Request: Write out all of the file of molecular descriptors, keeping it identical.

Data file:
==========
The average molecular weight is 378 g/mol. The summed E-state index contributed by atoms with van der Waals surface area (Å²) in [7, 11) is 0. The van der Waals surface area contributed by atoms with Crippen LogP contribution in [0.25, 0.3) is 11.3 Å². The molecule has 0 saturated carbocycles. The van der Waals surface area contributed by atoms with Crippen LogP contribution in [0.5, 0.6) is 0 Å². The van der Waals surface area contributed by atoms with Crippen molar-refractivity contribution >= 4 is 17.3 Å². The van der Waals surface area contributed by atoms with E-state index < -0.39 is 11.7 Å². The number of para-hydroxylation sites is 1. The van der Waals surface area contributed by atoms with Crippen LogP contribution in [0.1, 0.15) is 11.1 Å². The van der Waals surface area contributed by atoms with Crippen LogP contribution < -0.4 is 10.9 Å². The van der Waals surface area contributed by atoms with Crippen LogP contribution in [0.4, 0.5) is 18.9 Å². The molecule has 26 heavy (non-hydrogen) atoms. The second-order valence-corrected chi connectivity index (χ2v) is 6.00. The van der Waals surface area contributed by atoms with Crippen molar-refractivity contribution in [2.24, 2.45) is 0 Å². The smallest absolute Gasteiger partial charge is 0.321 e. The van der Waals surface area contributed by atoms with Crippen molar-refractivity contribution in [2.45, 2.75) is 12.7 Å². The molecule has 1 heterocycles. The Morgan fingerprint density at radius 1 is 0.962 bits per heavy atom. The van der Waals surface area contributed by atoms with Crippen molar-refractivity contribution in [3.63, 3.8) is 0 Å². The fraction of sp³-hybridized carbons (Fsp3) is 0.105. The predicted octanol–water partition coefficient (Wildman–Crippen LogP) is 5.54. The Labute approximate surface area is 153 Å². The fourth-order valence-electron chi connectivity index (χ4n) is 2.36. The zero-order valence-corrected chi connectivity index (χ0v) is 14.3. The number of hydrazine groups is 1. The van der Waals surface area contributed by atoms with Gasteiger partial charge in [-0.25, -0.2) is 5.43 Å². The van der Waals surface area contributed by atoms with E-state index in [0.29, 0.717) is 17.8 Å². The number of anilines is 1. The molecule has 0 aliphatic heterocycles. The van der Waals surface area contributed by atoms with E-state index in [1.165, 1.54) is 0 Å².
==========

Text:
The average molecular weight is 378 g/mol. The summed E-state index contributed by atoms with van der Waals surface area (Å²) in [7, 11) is 0. The van der Waals surface area contributed by atoms with Crippen LogP contribution in [0.25, 0.3) is 11.3 Å². The molecule has 0 saturated carbocycles. The van der Waals surface area contributed by atoms with Crippen LogP contribution in [0.5, 0.6) is 0 Å². The van der Waals surface area contributed by atoms with Crippen molar-refractivity contribution >= 4 is 17.3 Å². The van der Waals surface area contributed by atoms with E-state index < -0.39 is 11.7 Å². The number of para-hydroxylation sites is 1. The van der Waals surface area contributed by atoms with Crippen LogP contribution in [0.1, 0.15) is 11.1 Å². The van der Waals surface area contributed by atoms with Crippen LogP contribution < -0.4 is 10.9 Å². The van der Waals surface area contributed by atoms with Crippen LogP contribution in [0.4, 0.5) is 18.9 Å². The molecule has 26 heavy (non-hydrogen) atoms. The second-order valence-corrected chi connectivity index (χ2v) is 6.00. The van der Waals surface area contributed by atoms with Crippen molar-refractivity contribution in [2.24, 2.45) is 0 Å². The smallest absolute Gasteiger partial charge is 0.321 e. The van der Waals surface area contributed by atoms with Crippen molar-refractivity contribution in [2.45, 2.75) is 12.7 Å². The molecule has 1 heterocycles. The Morgan fingerprint density at radius 1 is 0.962 bits per heavy atom. The van der Waals surface area contributed by atoms with Crippen molar-refractivity contribution in [3.63, 3.8) is 0 Å². The fraction of sp³-hybridized carbons (Fsp3) is 0.105. The predicted octanol–water partition coefficient (Wildman–Crippen LogP) is 5.54. The Labute approximate surface area is 153 Å². The fourth-order valence-electron chi connectivity index (χ4n) is 2.36. The zero-order valence-corrected chi connectivity index (χ0v) is 14.3. The number of hydrazine groups is 1. The van der Waals surface area contributed by atoms with Gasteiger partial charge in [-0.25, -0.2) is 5.43 Å². The van der Waals surface area contributed by atoms with E-state index in [0.29, 0.717) is 17.8 Å². The number of anilines is 1. The molecule has 0 aliphatic heterocycles. The van der Waals surface area contributed by atoms with E-state index in [1.165, 1.54) is 0 Å².